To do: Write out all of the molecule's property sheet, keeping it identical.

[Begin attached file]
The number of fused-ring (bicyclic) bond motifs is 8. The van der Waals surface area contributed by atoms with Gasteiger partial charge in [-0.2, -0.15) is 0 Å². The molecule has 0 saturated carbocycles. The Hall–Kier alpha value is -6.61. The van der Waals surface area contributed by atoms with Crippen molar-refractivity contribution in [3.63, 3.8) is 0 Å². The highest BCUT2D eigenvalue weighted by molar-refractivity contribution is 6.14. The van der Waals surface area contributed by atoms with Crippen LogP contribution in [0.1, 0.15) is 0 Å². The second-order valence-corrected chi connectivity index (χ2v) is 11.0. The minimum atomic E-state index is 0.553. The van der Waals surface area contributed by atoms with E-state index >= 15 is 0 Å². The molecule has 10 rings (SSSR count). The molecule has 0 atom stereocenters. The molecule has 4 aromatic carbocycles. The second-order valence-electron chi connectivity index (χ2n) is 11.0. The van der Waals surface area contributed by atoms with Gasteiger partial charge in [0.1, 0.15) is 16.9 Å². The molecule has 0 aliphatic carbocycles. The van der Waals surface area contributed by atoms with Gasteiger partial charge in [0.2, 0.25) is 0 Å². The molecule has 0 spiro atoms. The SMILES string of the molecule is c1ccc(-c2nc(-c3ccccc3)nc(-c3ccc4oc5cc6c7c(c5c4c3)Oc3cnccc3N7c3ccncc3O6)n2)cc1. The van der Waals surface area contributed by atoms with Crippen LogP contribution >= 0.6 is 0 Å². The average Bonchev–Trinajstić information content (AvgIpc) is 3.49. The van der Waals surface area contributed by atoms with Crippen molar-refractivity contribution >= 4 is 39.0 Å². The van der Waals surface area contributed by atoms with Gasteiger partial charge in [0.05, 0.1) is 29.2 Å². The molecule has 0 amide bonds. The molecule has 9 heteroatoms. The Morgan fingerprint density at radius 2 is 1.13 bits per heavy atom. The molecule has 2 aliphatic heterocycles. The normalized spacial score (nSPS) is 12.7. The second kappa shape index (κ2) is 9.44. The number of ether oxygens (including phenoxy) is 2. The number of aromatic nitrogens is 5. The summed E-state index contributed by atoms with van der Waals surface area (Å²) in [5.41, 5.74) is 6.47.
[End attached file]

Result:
The number of fused-ring (bicyclic) bond motifs is 8. The van der Waals surface area contributed by atoms with Gasteiger partial charge in [-0.2, -0.15) is 0 Å². The molecule has 0 saturated carbocycles. The Hall–Kier alpha value is -6.61. The van der Waals surface area contributed by atoms with Crippen molar-refractivity contribution in [3.63, 3.8) is 0 Å². The highest BCUT2D eigenvalue weighted by molar-refractivity contribution is 6.14. The van der Waals surface area contributed by atoms with Crippen LogP contribution in [0.1, 0.15) is 0 Å². The second-order valence-corrected chi connectivity index (χ2v) is 11.0. The minimum atomic E-state index is 0.553. The van der Waals surface area contributed by atoms with E-state index >= 15 is 0 Å². The molecule has 10 rings (SSSR count). The molecule has 0 atom stereocenters. The molecule has 4 aromatic carbocycles. The second-order valence-electron chi connectivity index (χ2n) is 11.0. The van der Waals surface area contributed by atoms with Gasteiger partial charge in [0.1, 0.15) is 16.9 Å². The molecule has 0 aliphatic carbocycles. The van der Waals surface area contributed by atoms with Gasteiger partial charge in [0.2, 0.25) is 0 Å². The molecule has 0 spiro atoms. The SMILES string of the molecule is c1ccc(-c2nc(-c3ccccc3)nc(-c3ccc4oc5cc6c7c(c5c4c3)Oc3cnccc3N7c3ccncc3O6)n2)cc1. The van der Waals surface area contributed by atoms with Crippen LogP contribution >= 0.6 is 0 Å². The average Bonchev–Trinajstić information content (AvgIpc) is 3.49. The van der Waals surface area contributed by atoms with Crippen molar-refractivity contribution >= 4 is 39.0 Å². The van der Waals surface area contributed by atoms with Gasteiger partial charge in [0.05, 0.1) is 29.2 Å². The molecule has 0 amide bonds. The molecule has 9 heteroatoms. The Morgan fingerprint density at radius 2 is 1.13 bits per heavy atom. The molecule has 2 aliphatic heterocycles. The normalized spacial score (nSPS) is 12.7. The second kappa shape index (κ2) is 9.44. The number of ether oxygens (including phenoxy) is 2. The number of aromatic nitrogens is 5. The summed E-state index contributed by atoms with van der Waals surface area (Å²) in [5.41, 5.74) is 6.47.